Notice of Funding Opportunity for the Department of Transportation's Competitive Highway Bridge Program for Fiscal Year 2018, 45176-45181 [2018-19182]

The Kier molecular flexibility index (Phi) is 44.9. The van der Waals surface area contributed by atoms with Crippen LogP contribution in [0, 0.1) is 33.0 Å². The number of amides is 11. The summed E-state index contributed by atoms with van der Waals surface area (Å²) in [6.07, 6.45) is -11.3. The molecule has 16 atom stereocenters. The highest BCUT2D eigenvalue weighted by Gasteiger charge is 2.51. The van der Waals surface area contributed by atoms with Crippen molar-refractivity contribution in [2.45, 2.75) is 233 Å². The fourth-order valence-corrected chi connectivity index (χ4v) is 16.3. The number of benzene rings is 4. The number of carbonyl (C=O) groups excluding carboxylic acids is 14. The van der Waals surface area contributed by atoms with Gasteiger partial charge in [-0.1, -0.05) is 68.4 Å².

Download as PDF 45176 Federal Register / Vol. 83, No. 172 / Wednesday, September 5, 2018 / Notices 6,412-foot loop track, and 1,315 feet of loading and unloading tracks.1 R&R states that, pursuant to 49 U.S.C. 10906, it currently has the right to operate and perform switching and other types of operations on the Lines. MMM is currently the only company located at the facility. R&R seeks to acquire the MMM Lines and to operate them as common carrier track, as well to continue its § 10906 services. R&R states that the proposed acquisition and operation of the Lines do not involve a provision or agreement that would limit future interchange with a third-party connecting carrier. R&R certifies that the proposed transaction will not result in R&R becoming a Class II or Class I rail carrier and that the projected annual revenues of R&R will not exceed $5 million. The transaction may be consummated on or after September 19, 2018, the effective date of the exemption (30 days after the verified notice was filed). If the verified notice contains false or misleading information, the exemption is void ab initio. Petitions to revoke the exemption under 49 U.S.C. 10502(d) may be filed at any time. The filing of a petition to revoke will not automatically stay the effectiveness of the exemption. Petitions for stay must be filed no later than September 12, 2018 (at least seven days before the exemption becomes effective). An original and 10 copies of all pleadings, referring to Docket No. FD 36124, must be filed with the Surface Transportation Board, 395 E Street SW, Washington, DC 20423–0001. In addition, one copy of each pleading must be served on William A. Mullins, Baker & Miller PLLC, 2401 Pennsylvania Ave. NW, Suite 300, Washington, DC 20037. According to R&R, this action is categorically excluded from environmental review under 49 CFR 1105.6(c) and from historic reporting requirements under 49 CFR 1105.8(b). Board decisions and notices are available on our website at www.stb.gov. daltland on DSKBBV9HB2PROD with NOTICES Decided: August 30, 2018. By the Board, Scott M. Zimmerman, Acting Director, Office of Proceedings. Aretha Laws-Byrum, Clearance Clerk. [FR Doc. 2018–19200 Filed 9–4–18; 8:45 am] BILLING CODE 4915–01–P 1 MMM leases the underlying real property from Gerrard Investments, LLC, but owns the Lines and the ready-mix plant. R&R will obtain from MMM an assignment or sublease of the underlying lease and ownership of the Lines, the ready-mix plant, and any improvements on the site. VerDate Sep<11>2014 17:04 Sep 04, 2018 Jkt 244001 DEPARTMENT OF TRANSPORTATION Federal Highway Administration Notice of Funding Opportunity for the Department of Transportation’s Competitive Highway Bridge Program for Fiscal Year 2018 Federal Highway Administration (FHWA), U.S. Department of Transportation (DOT). ACTION: Notice of funding opportunity. AGENCY: This notice announces a funding opportunity and requests grant applications for FHWA’s Competitive Highway Bridge Program. Division L of the Consolidated Appropriations Act, 2018, appropriated $225 million to be awarded by DOT for a competitive highway bridge program. Eligible applicants are States that have a population density of less than 100 individuals per square mile. The funds must be used for highway bridge replacement and rehabilitation projects on public roads that demonstrate cost savings by bundling multiple highway bridge projects. The FHWA will distribute these funds as described in this notice on a competitive basis in a manner consistent with the selection criteria. DATES: This is a one-time opportunity for funding. The deadline for consideration is December 4, 2018 at 11:59 p.m. ADDRESSES: Applications must be submitted through Grants.gov at https:// www.grants.gov/. FOR FURTHER INFORMATION CONTACT: The Competitive Highway Bridge Program staff via email at CHBPgrant@dot.gov. Douglas A. Blades, Office of Bridges & Structures, FHWA, Office of Infrastructure, 1200 New Jersey Avenue SE, Room E75–3203, Washington, DC 20590, telephone: (202) 366–4622 or email: Douglas.Blades@dot.gov; Semme Yilma, Office of Bridges & Structures, FHWA, Office of Infrastructure, 1200 New Jersey Avenue SE, Room E75– 3203, Washington, DC 20590, telephone: (202) 366–6712 or email: Semme.Yilma@dot.gov. For legal questions, please contact Ms. Alla C. Shaw, Office of the Chief Counsel, at (202) 366–1042; by email at Alla.Shaw@dot.gov; or by mail at Federal Highway Administration, 1200 New Jersey Avenue SE, Washington, DC 20590. Office hours for FHWA are from 8:30 a.m. to 4:00 p.m. EST, Monday through Friday, except Federal holidays. In addition, FHWA will post information about the Competitive Highway Bridge Program on its website SUMMARY: PO 00000 Frm 00089 Fmt 4703 Sfmt 4703 at https://www.fhwa.dot.gov/bridge/ chbp.cfm. SUPPLEMENTARY INFORMATION: Each section of this notice contains information and instructions relevant to the application process for program grants. The applicant should read this notice in its entirety to submit eligible and competitive applications. Table of Contents A. Program Description B. Federal Award Information 1. Amount Available 2. Availability of Funds C. Eligibility Information 1. Eligible Applicants 2. Cost Sharing and Matching 3. Other D. Application and Submission Information 1. Address To Request Application 2. Content and Form of Application Submission 3. Selection Criteria 4. Assessment of Project Risks 5. Submission Dates 6. Intergovernmental Review E. Application Review Information F. Federal Award Administration Information G. Federal Awarding Agency Contact(s) H. Other Information I. Program Description Division L of the Consolidated Appropriations Act, 2018 (Pub. L. 115– 141, March 23, 2018) (‘‘FY 2018 Appropriations Act’’), appropriated $225 million to be awarded by DOT for a Competitive Highway Bridge Program. Eligible applicants are States that have a population density of less than 100 individuals per square mile. The funds must be used for highway bridge replacement and rehabilitation projects on any public roads that demonstrate cost savings by bundling multiple highway bridge projects. The Competitive Highway Bridge Program provides an opportunity to address significant challenges across the Nation for improving bridges that serve America. II. Federal Award Information A. Amount Available—The FY 2018 Appropriations Act appropriated the Competitive Highway Bridge Program as a grant program at $225 million for fiscal year (FY) 2018. B. Availability of Funds—The funds provided for this program under the FY 2018 Appropriations Act are available for obligation through September 30, 2021, and expire after September 30, 2026. III. Eligibility Information To be selected for a Competitive Highway Bridge Program grant, an applicant must be an Eligible Applicant E:\FR\FM\05SEN1.SGM 05SEN1 daltland on DSKBBV9HB2PROD with NOTICES Federal Register / Vol. 83, No. 172 / Wednesday, September 5, 2018 / Notices and the projects must be Eligible Projects. A. Eligible Applicants. Eligible applicants for Competitive Highway Bridge Program grants are State departments of transportation (State DOTs) from States that have a population density of less than 100 individuals per square mile based on the 2010 decennial census. The calculation of individuals per square mile is based on the land area, which is consistent with the practice of the U.S. Census Bureau. Per this requirement, eligible applicants are the State DOTs in Alabama, Alaska, Arizona, Arkansas, Colorado, Idaho, Iowa, Kansas, Maine, Minnesota, Mississippi, Missouri, Montana, Nebraska, Nevada, New Mexico, North Dakota, Oklahoma, Oregon, South Dakota, Texas, Utah, Vermont, West Virginia, and Wyoming. B. Cost Sharing and Matching. 1. The standard Federal share of the cost of the project is up to 80 percent. For States on the sliding scale, the Federal share of the cost of the project is up to 95 percent in accordance with 23 U.S.C. 120(b). States on the sliding scale can find the maximum Federal share for a project in FHWA Notice N 4540.12 (Sliding Scale Rates In Public Land States—Rates Effective March 17, 1992). The notice is located at: (https:// www.fhwa.dot.gov/legsregs/directives/ notices/n4540-12.cfm). 2. The standard non-Federal share is not less than 20 percent of the cost of the project. For States on the sliding scale, the non-Federal share is not less than 5 percent of the cost of the project in accordance with 23 U.S.C. 120(b). Non-Federal sources of income include State funds originating from programs funded by State revenue or local revenue funding programs, or private funds. The FHWA will not consider previously incurred costs or previously expended or encumbered funds towards the matching requirements for any project. C. Other. 1. Eligible Projects. Eligible projects for a Competitive Highway Bridge Program grant are projects that meet all of the following eligibility criteria: a. That demonstrate cost savings by bundling at least two highway bridge projects into a single contract. Bridge bundling is defined in 23 U.S.C. 144(j) as two or more similar bridge projects that are eligible projects under Sections 119 or 133; included as a bundled project in a transportation improvement program (TIP) under Section 134(j) or a statewide transportation improvement program (STIP) under Section 135, as applicable; and awarded to a single contractor or consultant pursuant to a VerDate Sep<11>2014 17:04 Sep 04, 2018 Jkt 244001 contract for engineering and design or construction between the contractor and an eligible entity; and b. That are for replacement and/or rehabilitation of highway bridges and are located on public roads. ‘‘Public road’’ is defined in 23 U.S.C. 101(a)(22) as any road or street under the jurisdiction of and maintained by a public authority and open to public travel. ‘‘Highway’’ is defined in 23 U.S.C. 101(a)(11) as a road, street, and parkway; a right-of-way, bridge, railroad-highway crossing, tunnel, drainage structure, including public roads on dams, sign, guardrail, and protective structure, in connection with a highway; and a portion of any interstate or international bridge or tunnel and the approaches thereto, the cost of which is assumed by a State transportation department, including such facilities as may be required by the United States Customs and Immigration Services in connection with the operation of an international bridge or tunnel. ‘‘Bridge’’ is defined in 23 CFR 650.305 as a structure including supports erected over a depression or an obstruction, such as water, highway, or railway, and having a track or passageway for carrying traffic or other moving loads, and having an opening measuring along the center of the roadway of more than 20 feet between undercopings of abutments or spring lines of arches, or extreme ends of openings for multiple boxes; it may also include multiple pipe culverts, where the clear distance between openings is less than half of the smaller contiguous opening. ‘‘Replacement’’ is defined in 23 CFR 650.405 as total replacement of a bridge with a new facility constructed in the same general traffic corridor. A nominal amount of approach work, sufficient to connect the new facility to the existing roadway or to return the gradeline to an attainable touchdown point in accordance with good design practice is also eligible. The replacement structure must meet the current geometric, construction and structural standards required for the types and volume of projected traffic on the facility over its design life. ‘‘Rehabilitation’’ is defined in 23 CFR 650.405 as the project requirements necessary to perform the major work required to restore the structural integrity of a bridge as well as the work necessary to correct major safety defects except as noted in 23 CFR 650.405(c) under ineligible work. Examples of bridge rehabilitation include, but are not limited to: Partial or complete deck replacement, superstructure replacement, and substructure/culvert PO 00000 Frm 00090 Fmt 4703 Sfmt 4703 45177 strengthening or partial/full replacement. Incidental widening is often associated with some of these activities. 2. Application Limit. Each eligible applicant may submit no more than three applications. IV. Application and Submission Information A. Address—Applications must be submitted to Grants.gov at http:// www.grants.gov. B. Content and Form of Application Submission—The application must include the following: 1. Standard Form 424 (Application for Federal Assistance); 2. Standard Form 424C (Budget Information for Construction Programs); 3. A cover page, including the following chart: Project Name: State Priority Ranking (maximum of 3) ........................................... Previously Incurred Project Eligible Costs ................................... Future Eligible Project Costs ........ Total Project Cost ......................... Program Grant Request Amount .. Federal (DOT) Funding including Program Funds Requested ....... # of # $ $ $ $ $ 4. A project narrative—The project narrative should include the information necessary for FHWA to determine that the project satisfies the eligibility criteria described in Section C above and to assess how the application addresses the selection criteria specified in Section E. The FHWA recommends that the project narrative adhere to the following basic guidelines to clearly address the program requirements and make critical information readily apparent: a. Project Description—The first section of the application should provide a concise description of the project, the transportation challenges it is expected to address, and how it will address those challenges. The description should include a list of the bridges in the bundling project and the type of work planned for each bridge. This list should include relevant National Bridge Inventory data, including the structure number, condition ratings, load posting information, functional classification, current average daily traffic, current average daily truck traffic, and other relevant data to support the need for the type of work planned. b. Project Location—This section of the application should provide a detailed description of the location of the proposed project and geospatial data for the project, as well as a map of the E:\FR\FM\05SEN1.SGM 05SEN1 daltland on DSKBBV9HB2PROD with NOTICES 45178 Federal Register / Vol. 83, No. 172 / Wednesday, September 5, 2018 / Notices project’s location and its connections to existing transportation infrastructure. c. Project Parties—This section of the application should provide information about the entities involved in, and their respective roles in, supporting the project. d. Grant Funds, Sources, and Uses of Project Funds—This section of the application should describe the project’s budget. At a minimum, it should include: i. Project costs. ii. Funding—Document all funds to be used for eligible construction costs and the source and amount of those funds, including past or pending Federal funding requests for this project. Include the size, nature, and source of the required match for those funds, if applicable. Demonstrate that the requested Competitive Highway Bridge Program funds do not exceed the appropriate Federal share of future eligible project costs. For non-Federal funds to be used for eligible project costs, documentation of the funding commitments should be referenced and included with the application. iii. Budget—Provide a detailed project budget showing how the Competitive Highway Bridge Program funds will be spent. The budget should estimate—by dollar amount and percentage of cost— the cost of construction work for each project component. e. Include a table of contents, maps, and graphics, as appropriate, to make the project narrative and supporting information easier to review. f. The FHWA recommends that the project narrative be prepared with standard formatting preferences (i.e., a single-spaced document, using a standard 12-point font, such as Times New Roman, with 1-inch margins). g. Provide website links to supporting documentation rather than copies of these supporting materials. If supporting documents are submitted, clearly identify the relevant portion of the project narrative that each document supports. h. The FHWA recommends using appropriately descriptive names (e.g., ‘‘Project Narrative,’’ ‘‘Maps,’’ ‘‘Memoranda of Understanding and Letters of Support,’’ etc.) for all attachments. C. Selection Criteria—This section of the application should demonstrate how the project aligns with the selection criteria described below and in Section E of this notice. The FHWA encourages each applicant to either address each criterion or expressly state that the project does not address the criterion. Applicants are not required to follow a specific format, but the outline VerDate Sep<11>2014 17:04 Sep 04, 2018 Jkt 244001 suggested below, which addresses each selection criterion separately, promotes a clear discussion that assists project evaluators. The applicant should address each selection criterion in appropriate sections. Guidance describing how the FHWA will evaluate a project against the selection criteria is in Section E of this notice. To the extent practicable, please provide data and evidence of project criteria in a form that is verifiable or publicly available. The FHWA may ask any applicant to supplement data in its application, but expects applications to be complete upon submission. 1. Selection Criteria. a. Innovation. This section of the application should describe any innovative technologies, strategies, or financing approaches used to improve bridge conditions, restore bridge capacity and/or add bridge capacity, and expedite project delivery, and the anticipated benefits of using those strategies, including those corresponding to three key categories: (i) Innovative Technologies, (ii) Innovative Project Delivery, or (iii) Innovative Financing. i. Innovative Technologies—If an applicant is proposing to adopt innovative bridge design, material or construction technology, or financing approaches the applications should demonstrate the applicant’s capacity to implement those innovations, the applicant’s understanding of whether the innovations will require extraordinary permitting, approvals, or other procedural actions, and the effects of those innovations on the project delivery timeline. ii. Innovative Project Delivery—If an applicant plans to use innovative approaches to project delivery, applicants should describe those project delivery methods and how they are expected to improve the efficiency of the project development or expedite project delivery. iii. Innovative Financing—If an applicant plans to incorporate innovative funding or financing, the applicant should describe the funding or financing approach, including a description of all activities undertaken to pursue private funding or financing for the project and the outcomes of those activities. b. Support for Economic Vitality. This section of the application should describe the anticipated outcomes of the project that support economic vitality. The applicant should summarize the conclusions of the project’s benefit-cost analysis (described in section D.3.2), including estimates of the project’s benefit-cost ratio and net benefits. The PO 00000 Frm 00091 Fmt 4703 Sfmt 4703 applicant should also describe other data-supported benefits that are not included in the benefit-cost analysis. The benefit-cost analysis itself should be provided as an appendix to the project narrative. c. Life-Cycle Costs and State of Good Repair. This section of the application should include information that is sufficient for FHWA to evaluate how the project addresses this criterion, including: i. A description of the condition of the bridges to be replaced or rehabilitated with Competitive Highway Bridge Program grant funds. Applicants should provide technical data about the existing bridge condition—preference will be given to bridges in poor condition or that are load restricted. ‘‘Poor condition’’ is defined in 23 CFR 490.409(b)(3) as having a rating of 4 or less for items 58-Deck, 59Superstructure, 60-Substructure, or 62Culvert based on the Recording and Coding Guide for the Structure Inventory and Appraisal of the Nation’s Bridges and as reported to the National Bridge Inventory (NBI). Load restricted bridges have a Recording and Coding Guide for the Structure Inventory and Appraisal of the Nation’s Bridges item 41=P, E, or D as reported to the NBI. ii. A description of the anticipated cost-savings of bundling bridge projects. Estimated cost to replace or rehabilitate each bridge as an individual project should be described, along with the total amount of all the projects, and compared with the cost of bundling the bridge projects into one project. d. Project Readiness. This section of the application should include information that, when considered with the project budget information presented elsewhere in the application, is sufficient for FHWA to evaluate whether the project is reasonably expected to begin construction before the expiration of the period of availability of Competitive Highway Bridge Program funds, (September 30, 2021) and that all Competitive Highway Bridge Program funds will be expended by September 30, 2026. To assist FHWA’s project readiness assessment, the applicant should provide the information requested on project feasibility, project schedule, project approvals, and project risks, each of which is described in greater detail in the following sections. i. Project Feasibility. This section of the application should demonstrate the feasibility of the project with the status of the project in the engineering and design phases; the basis for the cost estimate presented in the application, including the identification of E:\FR\FM\05SEN1.SGM 05SEN1 daltland on DSKBBV9HB2PROD with NOTICES Federal Register / Vol. 83, No. 172 / Wednesday, September 5, 2018 / Notices contingency levels appropriate to its level of design; and any scope, schedule, and budget risk-mitigation measures. Applicants should describe in detail the bridge projects to be bundled and constructed. ii. Project Schedule. The applicant should include a detailed project schedule that identifies major project milestones. Examples of such milestones include: I. State and local planning approvals (programming on the STIP); II. Start and completion of approvals under NEPA and other Federal environmental requirements; and III. Other approvals including: 1. Permitting (including any required U.S. Coast Guard permits or Floodplain regulatory compliance); 2. Design completion; 3. Approval of plans, specifications, and estimates; 4. Procurement; 5. State and local approvals; and 6. Project partnership and implementation agreements, including agreements with railroads and for construction. iii. The project schedule should be sufficiently detailed to demonstrate that: I. All necessary activities will be completed to allow Competitive Highway Bridge Program funds to be obligated sufficiently in advance of the statutory deadline (September 30, 2021) and any unexpected delays will not put the funds at risk of expiring before they are obligated; II. The project can begin construction quickly upon obligation of Competitive Highway Bridge Program funds, and the grant funds will be spent expeditiously once construction starts, with all Competitive Highway Bridge Program funds expended by September 30, 2026; and III. All real property and right-of-way acquisition will be completed in a timely manner in accordance with 49 CFR part 24, 23 CFR part 710, and other applicable legal requirements or no acquisition is necessary. iv. Required Approvals. I. Environmental Approvals. All activities required under the National Environmental Policy Act of 1969 (NEPA) (42 U.S.C. 4321 et seq.) demonstrate completion through: 1. A record of decision, if the NEPA class of action is an environmental impact statement; 2. A finding of no significant impact, if the NEPA class of action is an environmental assessment; or 3. A determination that the project is a categorical exclusion under the lead agency’s NEPA policies. II. State and local approvals. The applicant should demonstrate the VerDate Sep<11>2014 17:04 Sep 04, 2018 Jkt 244001 receipt of State and local approvals on which the project depends, such as State and local environmental and planning approvals, and planning approvals and STIP or TIP funding. 2. Benefit-Cost Analysis. This section describes the recommended approach for the completion and submission of a benefit-cost analysis (BCA) as an appendix to the Project Narrative. The results of the analysis should be summarized in the Project Narrative directly, as described in section 3.1.(b). Detailed guidance for estimating some types of quantitative benefits and costs, together with recommended economic values for converting them to dollar terms and discounting to their present values, is available in the Department’s guidance for conducting BCAs for projects seeking funding under its discretionary grant programs (see https://www.transportation.gov/officepolicy/transportation-policy/benefitcost-analysis-guidance). Applicants should delineate each of their project’s expected outcomes in the form of a complete BCA to enable FHWA to evaluate the project’s costeffectiveness by estimating a benefitcost ratio and calculating the magnitude of net benefits and costs for the project. In support of each project for which an applicant seeks funding, that applicant should submit a BCA that quantifies the expected benefits of each project against a no-build baseline, provides monetary estimates of the benefits’ economic value, and compares the properlydiscounted present values of these benefits to the project’s estimated costs. Benefits should be estimated for each individual bridge included in the bundle. In some cases, projects within a bundle may be expected to have collective benefits that are larger than the sum of the benefits of the individual projects included in the bundle. In such cases, applicants should clearly explain why this would be the case and provide any supporting analyses to that effect. Costs of the bundled project should be allocated to each individual bridge included in the bundle to the extent possible. The primary economic benefits from projects eligible for the Competitive Highway Bridge Program are likely to include both reductions in future bridge maintenance costs and reduced user and non-user costs associated with work zones and detours due to weight restriction postings or closures of deteriorated bridges. Applicants may describe other categories of benefits in the BCA that are more difficult to quantify and value in economic terms, such as improving the reliability of travel times or improvements to the PO 00000 Frm 00092 Fmt 4703 Sfmt 4703 45179 existing human and natural environments (such as increased connectivity, improved public health, storm water runoff mitigation, and noise reduction), while also providing numerical estimates of the magnitude and timing of each of these additional impacts wherever possible. Any benefits claimed for the project, both quantified and unquantified, should be clearly tied to the expected outcomes of the project. The BCA should include the full costs of developing, constructing, operating, and maintaining the proposed project, as well as the expected timing or schedule for costs in each of these categories. The BCA may also consider the present discounted value of any remaining service life of the asset at the end of the analysis period. The costs and benefits that are compared in the BCA should also cover the same project scope. The BCA should carefully document the assumptions and methodology used to produce the analysis, including a description of the baseline, the sources of data used to project the outcomes of the project, and the values of key input parameters. Applicants should provide all relevant files used for their BCA, including any spreadsheet files and technical memos describing the analysis (whether created in-house or by a contractor). The spreadsheets and technical memos should present the calculations in sufficient detail and transparency to allow the analysis to be reproduced by FHWA evaluators. 3. Assessment of Project Risks and Mitigation Strategies. Project risks, such as procurement delays, environmental uncertainties, increases in real estate acquisition costs, uncommitted nonFederal match, or lack of legislative approval, affect the likelihood of successful project start and completion. The applicant should identify all material risks to the project and the strategies that the applicant and any project partners have undertaken or will undertake in order to mitigate those risks. The applicant should assess the greatest risks to the project and identify how the project parties will mitigate those risks. 2. Unique entity identifier and System for Award Management (SAM)— 1. Each applicant must: a. Register in SAM before submitting its application; b. Provide a valid unique entity identifier in its application; and c. Continue to maintain an active SAM registration with current information at all times during which it has an active Federal award or an application or plan under consideration by a Federal awarding agency. The E:\FR\FM\05SEN1.SGM 05SEN1 daltland on DSKBBV9HB2PROD with NOTICES 45180 Federal Register / Vol. 83, No. 172 / Wednesday, September 5, 2018 / Notices FHWA may not make a grant to an applicant until the applicant has complied with all applicable unique entity identifier and SAM requirements and, if an applicant has not fully complied with the requirements by the time FHWA is ready to make a grant, FHWA may determine that the applicant is not qualified to receive a grant and use that determination as a basis for making a grant to another applicant. 3. Submission Dates and Timelines— 1. Deadline—Applications will be accepted until 11:59 p.m. on December 4, 2018. 2. To submit an application through Grants.gov, applicants must: a. Obtain a Data Universal Numbering System (DUNS) number; b. Register with the SAM at www.SAM.gov; c. Create a Grants.gov username and password; and d. Respond to the registration email sent to the applicants E-Business Point of Contact (POC) from Grants.gov and log in at Grants.gov to authorize the applicant as the Authorized Organization Representative (AOR). 3. Please note that there can be more than one AOR for an organization. Applicants are encouraged to submit applications in advance of the application deadline; however, applications will not be evaluated, and awards will not be made, until after the application deadline. 4. Please note the Grants.gov registration process usually takes 2–4 weeks to complete, and FHWA will not consider late applications that are the result of failure to register or comply with Grants.gov applicant requirements in a timely manner. For information and instructions on each of these processes, please see instructions at http:// www.grants.gov/web/grants/applicants/ applicant-faqs.html. If applicants experience difficulties at any point during the registration or application process, please call the Grants.gov Customer Service Support Hotline at (800) 518–4726, Monday-Friday from 7:00 a.m. to 9:00 p.m. EST. 5. Consideration of Applications— Only applicants who comply with all submission deadlines described in this notice and electronically submit valid, sponsor-approved applications through Grants.gov will be eligible for awards. Applicants are strongly encouraged to make submissions in advance of deadlines. 6. Application Limit—Applications will be limited to three per State DOT. 7. Late Applications—Applications received after the initial deadline will be considered in subsequent awards VerDate Sep<11>2014 17:04 Sep 04, 2018 Jkt 244001 based on availability of funds, except in the case of unforeseen technical difficulties that are beyond the applicant’s control. The FHWA will consider late applications on a case-bycase basis. Applicants are encouraged to submit additional information documenting the technical difficulties experienced, including a screen capture of any error messages received. 4. Intergovernmental Review—The Competitive Highway Bridge Program is not subject to the Intergovernmental Review of Federal Programs. B. Application Review Information This section specifies the criteria that FHWA will use to evaluate and award Competitive Highway Bridge Program funds. 1. Selection Criteria. 1. Innovation. a. Innovative Technologies—The FHWA will assess innovative approaches to design, materials and construction as well as financing of highway bridges. When making Competitive Highway Bridge Program award decisions, the FHWA will consider any innovative design, material and/or construction approaches proposed by the applicant, particularly projects which incorporate innovative design solutions, utilize new or innovative materials that improve bridge durability or use innovative construction techniques to accelerate project delivery. FHWA will also consider innovative approaches to project financing. b. Innovative Project Delivery—The FHWA will consider the extent to which the project utilizes innovative practices in contracting, congestion management, asset management, or long-term operations and maintenance. The FHWA also seeks projects that employ innovative approaches to improve the efficiency and effectiveness of the environmental permitting and review to accelerate project delivery and achieve improved outcomes for communities and the environment. The FHWA’s objective is to achieve timely and consistent environmental review and permit decisions. Participation in innovative project delivery approaches will not remove any statutory requirements affecting project delivery. While Competitive Highway Bridge Program award recipients are not required to employ innovative approaches, the FHWA encourages applicants to describe innovative project delivery methods for proposed projects. c. Innovative Financing—The FHWA will assess the extent to which the project incorporates innovations in transportation funding and finance PO 00000 Frm 00093 Fmt 4703 Sfmt 4703 through both traditional and innovative means, including by using private sector funding or financing and recycled revenue from the competitive sale or lease of publicly owned or operated assets. 2. Support for Economic Vitality. The FHWA will consider the extent to which a project would support economic vitality. To the extent possible, the FHWA will rely on quantitative, data-supported analysis to assess how well a project addresses this criterion, including an assessment of the applicant-supplied benefit-cost analysis described in section D.3.2. In addition to considering the anticipated outcomes of the project that align with these criteria, the FHWA will consider estimates of the project’s benefit-cost ratio and net quantifiable benefits. 3. Life-Cycle Costs and State of Good Repair. As described in section 3.1.d above, the FHWA will consider two areas of information under this criterion: Bridge Conditions. The FHWA will assess the project’s ability to improve bridge conditions and load ratings. The FHWA will consider the project’s ability to move a bridge from poor condition to good or fair condition or a project’s ability to eliminate load restrictions. Cost Savings. The FHWA will assess the anticipated cost savings associated with the bundling of bridge projects. 4. Project Readiness. The FHWA will assess the readiness of the project to proceed to authorization for construction and timely obligation of the Competitive Highway Bridge Program funds before September 30, 2021. The FHWA will assess the schedule provided in the application and ability of the project to clear all activities required under NEPA, status of the project in planning and design, and milestones for project bidding and construction. Due to the timeframe for awarding grants under the Competitive Highway Bridge Program, priority will be given to applications that propose projects for construction as opposed to engineering and design. 2. Review and Selection Process—The FHWA will review all eligible applications received by the date noted on page 1 of this NOFO. The review and selection process will consist of a Technical Review and Senior Review. In the Technical Review, a team composed of technical staff from FHWA will review all eligible applications and rank projects based on how well the projects align with the selection criteria. The Senior Review team, composed of senior leadership from FHWA, including the FHWA Administrator, will determine which projects to recommend to the E:\FR\FM\05SEN1.SGM 05SEN1 Federal Register / Vol. 83, No. 172 / Wednesday, September 5, 2018 / Notices daltland on DSKBBV9HB2PROD with NOTICES Office of the Secretary based on the selection criteria. The final funding decisions will be made by the Secretary of Transportation. 3. Additional Information—Prior to award, each selected applicant will be subject to a risk assessment required by 2 CFR 200.205. The FHWA must review and consider any information about the applicant that is in the designated integrity and performance system accessible through SAM, currently the Federal Awardee Performance and Integrity Information System (FAPIIS). An applicant may review information in FAPIIS and comment on any information about itself. The FHWA will consider comments by the applicant in addition to the other information in FAPIIS, in making a judgment about the applicant’s integrity, business ethics, and record of performance under Federal awards when completing the review of risk posed by applicants. VI. Federal Award Administration Information 1. Federal Award Notices—The FHWA will announce awarded projects by posting a list of selected projects at https://www.fhwa.dot.gov/bridge/ chbp.cfm. Following the announcement, FHWA will contact the point of contact listed in form SF–42. 2. Administrative and National Policy Requirements—All awards will be administered pursuant to the Uniform Administrative Requirements, Cost Principles and Audit Requirements for Federal Awards found in 2 CFR part 200, as adopted by DOT at 2 CFR 1201. In addition, applicable Federal laws, rules, and regulations of FHWA will apply to the projects that receive program funds, including planning requirements, agreements, Buy America compliance, and other grant program requirements. 3. Reporting—Each recipient of program funding must submit the Federal Financial Report (SF–425) on the financial condition of the project and the project’s progress annually, as well as an Annual Budget Review and Program Plan to monitor the use of Federal funds and ensure accountability and financial transparency in the competitive highway bridge program by September 30 of each year. The FHWA reserves the right to request additional information, if necessary, to better understand the status of the project. 4. Reporting Matters Related to Integrity and Performance—If the total value of a selected recipient’s currently active grants, cooperative agreements, and procurement contracts from all Federal awarding agencies exceeds VerDate Sep<11>2014 17:04 Sep 04, 2018 Jkt 244001 $10,000,000 for any period of time during the period of performance of this Federal award, the applicant during that period of time must maintain the information reported to SAM and FAPIIS about civil, criminal, or administrative proceedings described in paragraph 2 of this award term and condition. This is a statutory requirement under Section 872 of Public Law 110–417, as amended (41 U.S.C. 2313). As required by Section 3010 of Public Law 111–212, all information posted in the designated integrity and performance system on or after April 15, 2011, except past performance reviews required for Federal procurement contracts, will be publicly available. 5. Federal Awarding Agency Contact(s)—For further information concerning this notice, please contact the Competitive Highway Bridge Program staff via email at CHBPgrant@ dot.gov, or call Douglas Blades at 202– 366–4622. A TDD is available for individuals who are deaf or hard of hearing at 202–366–3993. In addition, FHWA will post answers to questions and requests for clarifications on FHWA’s website at https:// www.fhwa.dot.gov/bridge/chbp.cfm. To ensure applicants receive accurate information about eligibility or the program, the applicant is encouraged to contact FHWA directly, rather than through intermediaries or third parties, with questions. The FHWA staff may also conduct briefings on the Competitive Highway Bridge Program discretionary grants selection and award process upon request. VIII. Other Information 1. Protection of Confidential Business Information—All information submitted as part of, or in support of, any application shall use publicly available data or data that can be made public and methods that are accepted by industry practice and standards, to the extent possible. If the application includes information the applicant considers to be a trade secret or confidential commercial or financial information, the applicant should do the following: (1) Note on the front cover that the submission ‘‘Contains Confidential Business Information (CBI)’’; (2) mark each affected page ‘‘CBI’’; and (3) highlight or otherwise denote the CBI portions. The FHWA protects such information from disclosure to the extent allowed under applicable law. In the event FHWA receives a Freedom of Information Act (FOIA) request for the information, FHWA will follow DOT procedures described in its FOIA PO 00000 Frm 00094 Fmt 4703 Sfmt 4703 45181 regulations at 49 CFR 7.17. Only information that is ultimately determined to be confidential under that procedure will be exempt from disclosure under the Freedom of Information Act. Authority: Public Law. 115–141. Brandye L. Hendrickson, Deputy Administrator, Federal Highway Administration. [FR Doc. 2018–19182 Filed 9–4–18; 8:45 am] BILLING CODE P DEPARTMENT OF TRANSPORTATION Federal Highway Administration [FHWA Docket No. FHWA–2018–0040] Surface Transportation Project Delivery Program; Alaska Department of Transportation Audit Report Federal Highway Administration (FHWA), U.S. Department of Transportation (DOT). ACTION: Notice; Request for comment. AGENCY: The Moving Ahead for Progress in the 21st Century Act (MAP– 21) established the Surface Transportation Project Delivery Program that allows a State to assume FHWA’s environmental responsibilities for environmental review, consultation, and compliance under the National Environmental Policy Act (NEPA) for Federal highway projects. When a State assumes these Federal responsibilities, the State becomes solely responsible and liable for the responsibilities it has assumed, in lieu of FHWA. This program mandates annual audits during each of the first 4 years to ensure the State’s compliance with program requirements. This notice announces and solicits comments on the first audit report for the Alaska Department of Transportation and Public Facilities (DOT&PF). DATES: Comments must be received on or before October 5, 2018. ADDRESSES: Mail or hand deliver comments to Docket Management Facility: U.S. Department of Transportation, 1200 New Jersey Avenue SE, Room W12–140, Washington, DC 20590. You may also submit comments electronically at www.regulations.gov. All comments should include the docket number that appears in the heading of this document. All comments received will be available for examination and copying at the above address from 9 a.m. to 5 p.m., e.t., Monday through Friday, except Federal holidays. Those desiring notification of receipt of SUMMARY: E:\FR\FM\05SEN1.SGM 05SEN1